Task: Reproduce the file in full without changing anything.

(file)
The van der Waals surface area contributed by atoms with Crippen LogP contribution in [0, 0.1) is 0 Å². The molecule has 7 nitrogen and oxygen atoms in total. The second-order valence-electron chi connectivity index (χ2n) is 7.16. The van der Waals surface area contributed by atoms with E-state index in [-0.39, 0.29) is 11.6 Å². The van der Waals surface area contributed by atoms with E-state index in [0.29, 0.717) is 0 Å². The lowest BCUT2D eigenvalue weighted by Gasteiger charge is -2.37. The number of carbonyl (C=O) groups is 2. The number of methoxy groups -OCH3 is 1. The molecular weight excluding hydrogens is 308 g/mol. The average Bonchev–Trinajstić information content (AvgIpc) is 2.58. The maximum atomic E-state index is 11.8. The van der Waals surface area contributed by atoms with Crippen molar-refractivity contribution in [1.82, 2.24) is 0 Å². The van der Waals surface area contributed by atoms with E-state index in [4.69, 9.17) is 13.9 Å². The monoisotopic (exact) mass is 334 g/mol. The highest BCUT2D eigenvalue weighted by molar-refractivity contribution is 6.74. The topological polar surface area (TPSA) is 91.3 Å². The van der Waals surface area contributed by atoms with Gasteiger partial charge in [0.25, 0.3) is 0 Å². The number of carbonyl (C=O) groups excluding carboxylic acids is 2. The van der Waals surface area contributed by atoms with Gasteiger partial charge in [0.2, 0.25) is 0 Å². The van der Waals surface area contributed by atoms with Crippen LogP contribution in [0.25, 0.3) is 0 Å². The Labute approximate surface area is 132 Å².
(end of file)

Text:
The van der Waals surface area contributed by atoms with Crippen LogP contribution in [0, 0.1) is 0 Å². The molecule has 7 nitrogen and oxygen atoms in total. The second-order valence-electron chi connectivity index (χ2n) is 7.16. The van der Waals surface area contributed by atoms with E-state index in [-0.39, 0.29) is 11.6 Å². The van der Waals surface area contributed by atoms with E-state index in [0.29, 0.717) is 0 Å². The lowest BCUT2D eigenvalue weighted by Gasteiger charge is -2.37. The number of carbonyl (C=O) groups is 2. The number of methoxy groups -OCH3 is 1. The molecular weight excluding hydrogens is 308 g/mol. The average Bonchev–Trinajstić information content (AvgIpc) is 2.58. The maximum atomic E-state index is 11.8. The van der Waals surface area contributed by atoms with Crippen molar-refractivity contribution in [1.82, 2.24) is 0 Å². The van der Waals surface area contributed by atoms with E-state index in [4.69, 9.17) is 13.9 Å². The monoisotopic (exact) mass is 334 g/mol. The highest BCUT2D eigenvalue weighted by molar-refractivity contribution is 6.74. The topological polar surface area (TPSA) is 91.3 Å². The van der Waals surface area contributed by atoms with Gasteiger partial charge in [0.25, 0.3) is 0 Å². The number of carbonyl (C=O) groups excluding carboxylic acids is 2. The van der Waals surface area contributed by atoms with Gasteiger partial charge in [0.2, 0.25) is 0 Å². The van der Waals surface area contributed by atoms with Crippen LogP contribution in [0.25, 0.3) is 0 Å². The Labute approximate surface area is 132 Å².